* I updated to OT1.3. This time I also did a custom install to just install OT for 68k macintoshes. Note that going from the default OT in 7.5.3 (I think it's 1.1.2?) to 1.3 didn't really make a difference in speed.

QUESTION: Any thoughts as to whether I'd see an increase in speed going to a higher RAM ATXmega to run exFAT, or is the FAT32 / forcefast around the same speed?
 

saybur

Well-known member
It's amazing how all of these various projects start to blend into one big blob in my mind after a while.

100% agree. For me it's a minor battle to keep track of just one project some days :)

I'll do some experimenting with some other FTP daemons and see if I can find any differences. My suspicion is that this has more to do with Nuvolink/Daynaport stuff than it does with FTP; Wireshark should give some hints on that front.

As noted I've been working to optimize the Daynaport emulation and have been able to make some pretty significant improvements on AppleTalk performance.

* I had made my original changes on the scuznet.ini version of the base firmware (the version that supports forcefast).
* As I'm still running a poor-cousin Scuznet with a 64A3U (no exFAT support, just FAT32 with the "forecefast" RAW=style mode, I thought I'd try to backport my changes to the earlier version of the firmware that supported the V02 board but pre-fatFS to see if that might even be a bit faster.

To my surprise, no. Performance is pretty much the same with AppleTalk (and perhaps a bit slower actually - ATalk 71kB/s on pre-fatFS and 76kB/S on fatFS Scuznet. FTP seems to be a bit slower, topping out at 89kB/s on pre-fatFS and eventually getting to 100kB/s on fatFS.

When using 'forcefast' FatFs is just used to get the file size and starting LBA: after that FatFs is ignored and all read/write calls route directly into disk.c. Those routines use DMA ping-pong buffering instead of the direct USART/SCSI byte swapping in the old firmware, which should be slightly more efficient. That seems to be borne out in your testing (thanks for doing that, it had been a while since I tried any A/B comparisons there). There is still room for improvement: the old SCSI _offer_block() routine was a hand-tuned, unrolled loop of AVR assembly to maximize performance. I got rid of that during the changeover, but figured it would make a return once the hard drive re-coding settled down.

To more directly answer your question, as long as you're using 'forcefast' you should see no difference between FAT32 and exFAT performance. When using 'fast' the only performance penalty will be during the first ~15-30 seconds after board reset (depending on the volume sizes) as the contiguous check runs. If that clears successfully, a 'fast' volume will then be just as performant as 'forcefast'.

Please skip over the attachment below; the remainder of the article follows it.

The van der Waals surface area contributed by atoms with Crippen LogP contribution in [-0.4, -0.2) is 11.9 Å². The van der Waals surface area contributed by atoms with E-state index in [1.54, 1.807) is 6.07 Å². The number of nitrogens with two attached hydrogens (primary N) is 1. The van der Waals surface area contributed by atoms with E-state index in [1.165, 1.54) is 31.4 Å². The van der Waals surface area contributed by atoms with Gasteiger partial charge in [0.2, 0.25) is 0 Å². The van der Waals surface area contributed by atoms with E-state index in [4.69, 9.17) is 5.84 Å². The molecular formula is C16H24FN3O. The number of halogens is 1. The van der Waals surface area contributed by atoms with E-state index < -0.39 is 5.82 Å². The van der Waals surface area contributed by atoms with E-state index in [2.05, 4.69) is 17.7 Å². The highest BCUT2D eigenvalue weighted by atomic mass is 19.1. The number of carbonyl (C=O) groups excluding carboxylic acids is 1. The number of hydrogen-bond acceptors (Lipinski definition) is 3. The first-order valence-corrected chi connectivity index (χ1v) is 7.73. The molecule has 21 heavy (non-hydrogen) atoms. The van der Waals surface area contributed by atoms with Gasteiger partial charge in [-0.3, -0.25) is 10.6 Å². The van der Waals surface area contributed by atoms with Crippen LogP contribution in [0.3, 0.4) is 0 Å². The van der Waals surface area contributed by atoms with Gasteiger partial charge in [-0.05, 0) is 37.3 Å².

The only caveat for 64A3U vs. bigger chips I see coming is on the network side. I was surprised at the ~50% performance increase I mentioned yesterday on my IIci after adding just 1.5K of extra buffering. I've been pondering whether to add some kind of extra DMA data reading for Ethernet packets to try and move them off the ENC28J60 faster, which is pretty much the only way left to get more buffer space. To do that "right" would probably involve more ping-pong buffers, but that's a whopping 3K of SRAM and would even squeeze the 128A3U. No guarantees on this approach, but just be aware of that thought.

Ultimately this means I'll just stick with the fatFS version and post the updated Daynaport code this weekend.

Excellent, I'd love to take a look. It'll give me a good excuse to start working with the new Daynaport Mac drivers, I still haven't tried those out yet.
 

superjer2000

Well-known member
I added a new branch for the Daynaport emulation at https://github.com/superjer2000/scuznet/tree/Daynaport---Multipacket

If anybody else can test, I'd appreciate it. As noted previously, I am getting about 75k/s on my SE/30 and about 100k/s on my PB145b with AppleShare, and about the same with FTP via Fetch. (On my PB145 it gets to 85k/s pretty fast on Fetch an then takes a while to get to the 100k mark.)

Note that this is a scuznet.ini fork.

Per the below a reasonably clean install and the latest daynaport drivers might be worthwhile to maximize speed.

* Installed 7.5.3 for THIS MACINTOSH (my SE/30 which also worked for my pb145b) (Custom install - I also selected Open Transport in networking options).
* Installed the newest version of Daynaport drivers (My installer version is 7.7.2. The Scsilink software that gets installed is 1.2.5 (when the installer is opened)))- Again, custom install to just install the driver, not the AppleTalk extension the driver ships with as the OT version is newer.
* I updated to OT1.3. This time I also did a custom install to just install OT for 68k macintoshes. Note that going from the default OT in 7.5.3 (I think it's 1.1.2?) to 1.3 didn't really make a difference in speed.
 
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superjer2000

Well-known member
I added a new branch for the Daynaport emulation at https://github.com/superjer2000/scuznet/tree/Daynaport---Multipacket